From Mommy Bloggers to Clandestine Spies, Here's How Monsanto's PR Company Controls the GMO Debate
Sen. Bernie Sanders sent out an email to supporters Friday asking them to take action against a Senate bill that would overturn Vermont's recent legislation requiring companies to label products containing genetically modified organisms.
"The corporate interests are at it again," Sanders wrote. "Monsanto, agribusiness and the bio-tech industry have spent hundreds of millions of dollars trying to overturn legislation passed by Vermont, Connecticut, Maine and Alaska that calls for the labeling of GMO food. In fact, they are moving aggressively now because Vermont's strong law goes into effect today."
As the debate over GMOs wages on, the forces pushing for increased use of GMOs continue to spend an incredible amount of money on a marketing blitz to recruit more voices sympathetic to their cause. And if some of the tactics employed by the agrichemical industry seem like something out the Sterling Cooper Draper Pryce advertising agency, well, that’s because they are.
In an article for the Huffington Post, Carey Gillam, a former business reporter for Reuters who later began working for U.S. Right to Know (a nonprofit largely funded by the Organic Consumers Association), describes the pressure she felt from Monsanto and other Big Ag companies to jump on the GMO train:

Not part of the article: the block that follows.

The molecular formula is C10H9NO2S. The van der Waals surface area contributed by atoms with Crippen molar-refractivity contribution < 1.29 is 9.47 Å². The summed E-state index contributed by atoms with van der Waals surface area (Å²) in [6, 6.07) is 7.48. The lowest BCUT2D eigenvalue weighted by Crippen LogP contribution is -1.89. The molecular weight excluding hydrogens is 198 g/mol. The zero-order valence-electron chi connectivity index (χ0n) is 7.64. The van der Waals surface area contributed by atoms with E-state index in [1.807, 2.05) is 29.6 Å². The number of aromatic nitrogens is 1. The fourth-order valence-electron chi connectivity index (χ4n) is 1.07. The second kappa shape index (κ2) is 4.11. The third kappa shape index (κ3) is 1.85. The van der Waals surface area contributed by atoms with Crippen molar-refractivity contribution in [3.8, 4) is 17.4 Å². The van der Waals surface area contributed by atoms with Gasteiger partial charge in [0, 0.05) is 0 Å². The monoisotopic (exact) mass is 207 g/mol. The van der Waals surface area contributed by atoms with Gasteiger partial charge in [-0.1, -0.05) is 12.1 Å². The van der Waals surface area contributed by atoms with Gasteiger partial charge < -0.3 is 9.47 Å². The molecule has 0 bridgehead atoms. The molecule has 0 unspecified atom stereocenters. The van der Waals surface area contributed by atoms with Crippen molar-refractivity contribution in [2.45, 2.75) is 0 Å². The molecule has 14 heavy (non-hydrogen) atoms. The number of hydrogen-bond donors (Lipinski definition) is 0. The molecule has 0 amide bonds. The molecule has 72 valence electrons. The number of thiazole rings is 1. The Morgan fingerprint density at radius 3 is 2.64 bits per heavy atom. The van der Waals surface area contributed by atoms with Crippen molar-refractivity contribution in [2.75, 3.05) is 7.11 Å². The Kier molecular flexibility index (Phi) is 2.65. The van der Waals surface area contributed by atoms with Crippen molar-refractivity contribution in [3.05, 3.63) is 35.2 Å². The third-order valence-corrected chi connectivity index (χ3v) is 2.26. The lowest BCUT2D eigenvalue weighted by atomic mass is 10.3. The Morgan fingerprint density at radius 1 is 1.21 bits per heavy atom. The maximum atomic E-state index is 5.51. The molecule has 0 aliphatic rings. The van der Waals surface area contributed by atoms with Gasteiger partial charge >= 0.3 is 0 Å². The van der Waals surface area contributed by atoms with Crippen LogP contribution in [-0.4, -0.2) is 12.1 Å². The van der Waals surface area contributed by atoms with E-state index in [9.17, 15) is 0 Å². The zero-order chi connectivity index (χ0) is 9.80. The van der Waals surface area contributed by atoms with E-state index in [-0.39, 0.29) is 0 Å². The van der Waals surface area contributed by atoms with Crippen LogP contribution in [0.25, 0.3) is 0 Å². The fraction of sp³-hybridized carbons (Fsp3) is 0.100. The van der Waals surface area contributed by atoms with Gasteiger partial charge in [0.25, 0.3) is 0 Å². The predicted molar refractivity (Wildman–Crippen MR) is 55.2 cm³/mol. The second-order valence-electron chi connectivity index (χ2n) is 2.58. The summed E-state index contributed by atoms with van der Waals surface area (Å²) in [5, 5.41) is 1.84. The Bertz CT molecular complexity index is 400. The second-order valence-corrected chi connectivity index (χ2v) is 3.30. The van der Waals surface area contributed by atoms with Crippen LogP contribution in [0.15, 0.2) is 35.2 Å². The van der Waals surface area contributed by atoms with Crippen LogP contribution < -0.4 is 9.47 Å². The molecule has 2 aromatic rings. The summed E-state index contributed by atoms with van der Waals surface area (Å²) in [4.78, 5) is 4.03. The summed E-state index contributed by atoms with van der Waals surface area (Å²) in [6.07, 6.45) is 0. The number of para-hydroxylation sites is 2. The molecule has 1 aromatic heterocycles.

Pressure from Monsanto began when I first started covering them around 1999 or 2000, and it wasn’t even GMO crops. At the time Monsanto was in transition from an industrial chemical company involved in litigation with PCBs to an agrichemical and biotech seed company. They had some GMO crops but they had only been out a few years. They also had the pesticide glyphosate or Roundup, and they were marketing bovine growth hormone for dairy cows. There were a lot of questions about a lot of this stuff.
While logical people can debate the positives and negatives of GMOs, the company behind many of Big Ag’s pro-GMO ads raises serious questions about the campaign’s credibility.